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When Gareth Edwards was a young boy in the United Kingdom, his parents took him to see Star Wars.
“I instantly knew what I wanted to do for the rest of my life,” the Rogue One: A Star Wars Story director recalled Monday during a keynote speech at SXSW. “I was going to join the Rebel Alliance and help blow up the Death Star.”
Years later, Edwards would, in fact, write a small cameo for himself in Rogue One, as a character who allows Princess Leia’s ship to escape Darth Vader, setting in motion the events of the original film, A New Hope. “Never ever, ever listen to anybody who tells you something is impossible,” he told the packed room toward the end of his presentation. “Because if you never give up, you sometimes can join the Rebel Alliance and help blow up the Death Star.”
That story was central to Edwards’ funny and heartfelt speech detailing his unlikely path from working in visual effects to becoming a director. “If this talk had a title it would be: How the f— do you become a filmmaker?”
Like many boys who grew up around the same time, Edwards, now 41, admired the work of Steven Spielberg and Quentin Tarantino (he even had a Tarantino-signed Reservoir Dogs poster on his wall). But like many aspiring filmmakers, he also faced early roadblocks. So he began to teach himself visual effects, creating crude animations of dinosaurs and robots.
He continued to pitch his short films in an effort to get directorial gigs, but it was his animation that caught people’s attention. “I started getting this reputation as a kid who made graphics from his bedroom,” Edwards said. “I got so much work that I kept putting off and putting off making a film.”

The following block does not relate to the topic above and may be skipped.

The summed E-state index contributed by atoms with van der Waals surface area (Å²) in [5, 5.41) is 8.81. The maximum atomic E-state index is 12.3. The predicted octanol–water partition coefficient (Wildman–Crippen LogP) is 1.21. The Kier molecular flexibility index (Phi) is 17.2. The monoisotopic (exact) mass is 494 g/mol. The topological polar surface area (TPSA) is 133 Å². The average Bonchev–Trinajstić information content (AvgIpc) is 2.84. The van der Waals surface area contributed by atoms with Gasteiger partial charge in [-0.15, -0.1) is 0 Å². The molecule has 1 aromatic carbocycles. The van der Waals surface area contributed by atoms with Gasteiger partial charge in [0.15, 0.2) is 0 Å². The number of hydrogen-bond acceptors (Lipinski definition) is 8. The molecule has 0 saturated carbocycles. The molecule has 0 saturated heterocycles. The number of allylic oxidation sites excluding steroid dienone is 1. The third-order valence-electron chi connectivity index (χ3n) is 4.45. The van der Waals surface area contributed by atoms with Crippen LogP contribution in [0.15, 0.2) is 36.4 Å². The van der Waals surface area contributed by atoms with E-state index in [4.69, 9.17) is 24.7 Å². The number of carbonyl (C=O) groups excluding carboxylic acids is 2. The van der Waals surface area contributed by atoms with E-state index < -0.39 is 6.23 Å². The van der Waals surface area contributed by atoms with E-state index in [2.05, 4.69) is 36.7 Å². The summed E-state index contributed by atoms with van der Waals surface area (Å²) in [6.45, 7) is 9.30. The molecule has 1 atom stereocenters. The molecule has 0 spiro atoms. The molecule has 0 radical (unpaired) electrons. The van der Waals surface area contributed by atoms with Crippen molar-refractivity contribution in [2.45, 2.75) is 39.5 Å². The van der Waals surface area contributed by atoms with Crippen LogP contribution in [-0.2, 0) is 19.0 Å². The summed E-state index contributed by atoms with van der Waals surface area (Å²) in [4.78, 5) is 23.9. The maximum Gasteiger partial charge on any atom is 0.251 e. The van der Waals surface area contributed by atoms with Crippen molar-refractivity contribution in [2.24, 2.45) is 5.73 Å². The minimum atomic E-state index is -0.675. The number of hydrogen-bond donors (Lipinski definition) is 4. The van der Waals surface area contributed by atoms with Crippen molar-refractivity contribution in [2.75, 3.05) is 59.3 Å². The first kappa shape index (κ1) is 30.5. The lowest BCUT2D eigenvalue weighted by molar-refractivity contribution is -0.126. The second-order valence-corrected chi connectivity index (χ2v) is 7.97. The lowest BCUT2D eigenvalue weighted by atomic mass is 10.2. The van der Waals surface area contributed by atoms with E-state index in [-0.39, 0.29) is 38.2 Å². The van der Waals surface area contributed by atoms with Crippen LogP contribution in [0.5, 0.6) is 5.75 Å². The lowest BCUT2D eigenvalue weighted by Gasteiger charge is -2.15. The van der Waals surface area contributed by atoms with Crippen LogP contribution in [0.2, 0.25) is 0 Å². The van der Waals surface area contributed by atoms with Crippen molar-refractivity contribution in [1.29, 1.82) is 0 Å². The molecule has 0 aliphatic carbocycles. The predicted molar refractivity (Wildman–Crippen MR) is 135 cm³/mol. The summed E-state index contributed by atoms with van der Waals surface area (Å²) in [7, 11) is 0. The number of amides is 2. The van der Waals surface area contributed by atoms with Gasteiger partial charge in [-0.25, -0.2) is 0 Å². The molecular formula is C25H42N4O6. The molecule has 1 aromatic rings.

It was a trip to Tunisia to visit the site of Tatooine in the original Star Wars — complete with a visit to Obi-Wan Kenobi’s home and a glass of blue milk at Luke Skywalker’s house — that inspired Edwards to make a commitment to directing. His first feature-length film was Monsters, which premiered at SXSW in 2010 and helped put him on Hollywood’s radar. Edwards recalled meeting with then-Legendary CEO Thomas Tull, who told him that the studio wanted to work with him. “I just started crying,” he said. “It was really embarrassing.”
Now, Edwards is just coming off Rogue One, which despite being plagued by stories of reshoots made just over $1 billion worldwide. Edwards shared a few stories from the making of the film, including that the name of the planet Scarif from the film was the result of a misspelling of his name on a coffee cup. “I must have said, ‘It’s Gareth,’ and they wrote ‘Scarif,'” he said to laughs.
He also revealed that The Lord of the Rings director Peter Jackson was on set for the Darth Vader scene from the final moments of the film: “The door opens and he’s like, ‘What are you filming?’ It’s one of those great moments where you go, ‘Shh.'”
Asked at the end of his speech about the decision to kill off all of the main characters, Edwards credited Lucasfilm president Kathleen Kennedy, who was the first to suggest the ending. “I kept waiting for them to go back on that decision. Until the last week, I still waited for that little ‘no’ but it never came,” he said.
And about those reshoots. Edwards suggested that it’s all part of the fluid nature of filmmaking today. He added: “If it leads to the result where people don’t shout at you from across the street and say you ruined their childhood, I’ll take it.”
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